How Important is Temperature Scale, and What Methods of Scaling are Best for Portable Metrology?by Richard Nelson on August 3, 2017 From Ask The Experts
Although we now have portable and stationary measuring systems which are far more robust having been designed to withstand many environmental changes, for example on the shop floor, the objects being measured are not. Technicians still need to account for changes in the size of parts being measured as temperature shifts can have a huge impact on critical metrology test results.
For example, a two-metre aluminium bar will grow 0.47 mm (0.019 in) as the temperature increases by 10°C (18°F). It might not sound like a huge proportion of the bar, but it is a significant shift to a metrologist and these shifts must be taken into account in order to make accurate comparisons to a design part.
Scale in SpatialAnalyzer® is applied as a property of a measurement station. As temperature changes during measurement, new stations can be added. By scaling the measurements to a consistent reference temperature, all the stations can easily be networked together for an accurate comparison to a design part.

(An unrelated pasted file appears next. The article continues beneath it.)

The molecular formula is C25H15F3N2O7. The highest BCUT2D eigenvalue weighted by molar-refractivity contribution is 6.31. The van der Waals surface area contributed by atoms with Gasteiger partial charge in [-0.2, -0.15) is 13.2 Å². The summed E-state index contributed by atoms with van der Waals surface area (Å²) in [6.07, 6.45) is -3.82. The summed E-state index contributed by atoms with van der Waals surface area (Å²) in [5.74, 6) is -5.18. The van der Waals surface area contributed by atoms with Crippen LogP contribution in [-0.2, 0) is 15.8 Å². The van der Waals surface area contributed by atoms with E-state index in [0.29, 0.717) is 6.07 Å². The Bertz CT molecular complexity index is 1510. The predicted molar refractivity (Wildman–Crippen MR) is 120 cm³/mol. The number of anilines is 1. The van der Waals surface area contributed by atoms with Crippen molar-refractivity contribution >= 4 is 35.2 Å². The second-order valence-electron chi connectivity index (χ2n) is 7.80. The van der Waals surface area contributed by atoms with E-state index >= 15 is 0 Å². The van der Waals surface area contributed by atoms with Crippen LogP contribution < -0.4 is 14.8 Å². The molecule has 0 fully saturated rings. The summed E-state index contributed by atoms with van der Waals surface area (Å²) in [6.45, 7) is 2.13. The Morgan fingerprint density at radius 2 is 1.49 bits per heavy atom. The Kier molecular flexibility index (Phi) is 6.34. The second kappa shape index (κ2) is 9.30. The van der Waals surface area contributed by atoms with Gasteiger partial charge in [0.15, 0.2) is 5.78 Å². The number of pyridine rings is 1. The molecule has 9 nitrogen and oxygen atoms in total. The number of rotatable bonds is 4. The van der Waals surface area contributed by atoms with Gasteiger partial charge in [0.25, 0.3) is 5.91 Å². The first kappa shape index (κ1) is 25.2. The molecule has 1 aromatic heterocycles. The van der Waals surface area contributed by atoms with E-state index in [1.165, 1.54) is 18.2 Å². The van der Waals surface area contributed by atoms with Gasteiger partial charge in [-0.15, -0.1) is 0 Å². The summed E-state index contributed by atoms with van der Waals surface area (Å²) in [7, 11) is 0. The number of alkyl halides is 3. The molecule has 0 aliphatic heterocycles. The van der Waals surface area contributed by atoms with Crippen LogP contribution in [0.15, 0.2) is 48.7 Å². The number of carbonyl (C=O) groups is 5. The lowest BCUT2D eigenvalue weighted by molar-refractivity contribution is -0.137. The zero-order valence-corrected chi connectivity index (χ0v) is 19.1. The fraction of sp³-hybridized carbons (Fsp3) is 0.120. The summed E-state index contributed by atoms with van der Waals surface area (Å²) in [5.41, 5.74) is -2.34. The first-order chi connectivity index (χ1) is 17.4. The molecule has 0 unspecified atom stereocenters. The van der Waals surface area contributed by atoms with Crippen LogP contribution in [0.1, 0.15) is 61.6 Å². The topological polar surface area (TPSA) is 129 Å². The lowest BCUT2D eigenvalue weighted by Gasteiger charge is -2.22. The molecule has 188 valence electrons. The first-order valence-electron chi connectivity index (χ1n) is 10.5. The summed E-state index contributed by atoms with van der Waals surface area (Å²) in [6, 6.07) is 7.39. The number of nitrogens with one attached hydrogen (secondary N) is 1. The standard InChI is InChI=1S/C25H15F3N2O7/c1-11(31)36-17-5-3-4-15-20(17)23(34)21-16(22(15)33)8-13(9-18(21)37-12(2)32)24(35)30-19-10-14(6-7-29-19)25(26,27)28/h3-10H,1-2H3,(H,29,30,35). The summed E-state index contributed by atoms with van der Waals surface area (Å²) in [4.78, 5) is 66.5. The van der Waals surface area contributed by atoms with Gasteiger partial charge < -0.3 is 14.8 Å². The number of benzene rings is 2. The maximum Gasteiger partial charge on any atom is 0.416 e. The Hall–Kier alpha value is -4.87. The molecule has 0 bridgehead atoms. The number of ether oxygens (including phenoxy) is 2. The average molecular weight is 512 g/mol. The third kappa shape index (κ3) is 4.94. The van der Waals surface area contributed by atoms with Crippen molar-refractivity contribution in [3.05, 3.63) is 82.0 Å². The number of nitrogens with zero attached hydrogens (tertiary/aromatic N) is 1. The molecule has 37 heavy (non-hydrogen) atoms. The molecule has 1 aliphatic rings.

As for what methods of inspection are best, it really depends on the situation. If an accurate delta temperature can be obtained, scaling based on Coefficient of Thermal Expansion (CTE) is ideal. The core temperature of the object must be accurately measured to ensure sound results.
Alternatively, you can use the measurements themselves to establish scale, which is known as Best-Fit Scaling (7DoF fits). Allowing scale to float during a best-fit works well with a set of reference points integrated into the part; however, establishing the network at a known temperature is required.
Richard Nelson is a Senior Applications Engineer at New River Kinematics (NRK) and member of the American Society for Quality. Prior to joining NRK, Richard worked in design and quality engineering within the transport and aerospace industries. He is now using his extensive experience to provide innovative solutions in portable metrology with SpatialAnalyzer® software.